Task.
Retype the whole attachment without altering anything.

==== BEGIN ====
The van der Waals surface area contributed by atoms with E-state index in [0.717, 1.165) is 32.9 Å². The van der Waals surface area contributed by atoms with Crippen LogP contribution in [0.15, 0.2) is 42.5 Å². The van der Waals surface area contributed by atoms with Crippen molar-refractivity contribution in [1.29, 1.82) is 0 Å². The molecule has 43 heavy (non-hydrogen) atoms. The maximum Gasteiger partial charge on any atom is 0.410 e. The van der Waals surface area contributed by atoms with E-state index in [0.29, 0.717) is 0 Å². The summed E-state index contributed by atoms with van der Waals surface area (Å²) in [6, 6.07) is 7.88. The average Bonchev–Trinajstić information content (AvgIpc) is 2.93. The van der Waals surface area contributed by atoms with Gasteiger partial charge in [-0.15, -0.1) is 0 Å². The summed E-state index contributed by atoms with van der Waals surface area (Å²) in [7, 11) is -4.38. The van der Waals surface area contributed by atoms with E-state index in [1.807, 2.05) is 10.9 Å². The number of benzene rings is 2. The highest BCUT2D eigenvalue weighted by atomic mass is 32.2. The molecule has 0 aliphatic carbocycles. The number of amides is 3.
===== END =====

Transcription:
The van der Waals surface area contributed by atoms with E-state index in [0.717, 1.165) is 32.9 Å². The van der Waals surface area contributed by atoms with Crippen LogP contribution in [0.15, 0.2) is 42.5 Å². The van der Waals surface area contributed by atoms with Crippen molar-refractivity contribution in [1.29, 1.82) is 0 Å². The molecule has 43 heavy (non-hydrogen) atoms. The maximum Gasteiger partial charge on any atom is 0.410 e. The van der Waals surface area contributed by atoms with E-state index in [0.29, 0.717) is 0 Å². The summed E-state index contributed by atoms with van der Waals surface area (Å²) in [6, 6.07) is 7.88. The average Bonchev–Trinajstić information content (AvgIpc) is 2.93. The van der Waals surface area contributed by atoms with Gasteiger partial charge in [-0.15, -0.1) is 0 Å². The summed E-state index contributed by atoms with van der Waals surface area (Å²) in [7, 11) is -4.38. The van der Waals surface area contributed by atoms with E-state index in [1.807, 2.05) is 10.9 Å². The number of benzene rings is 2. The highest BCUT2D eigenvalue weighted by atomic mass is 32.2. The molecule has 0 aliphatic carbocycles. The number of amides is 3.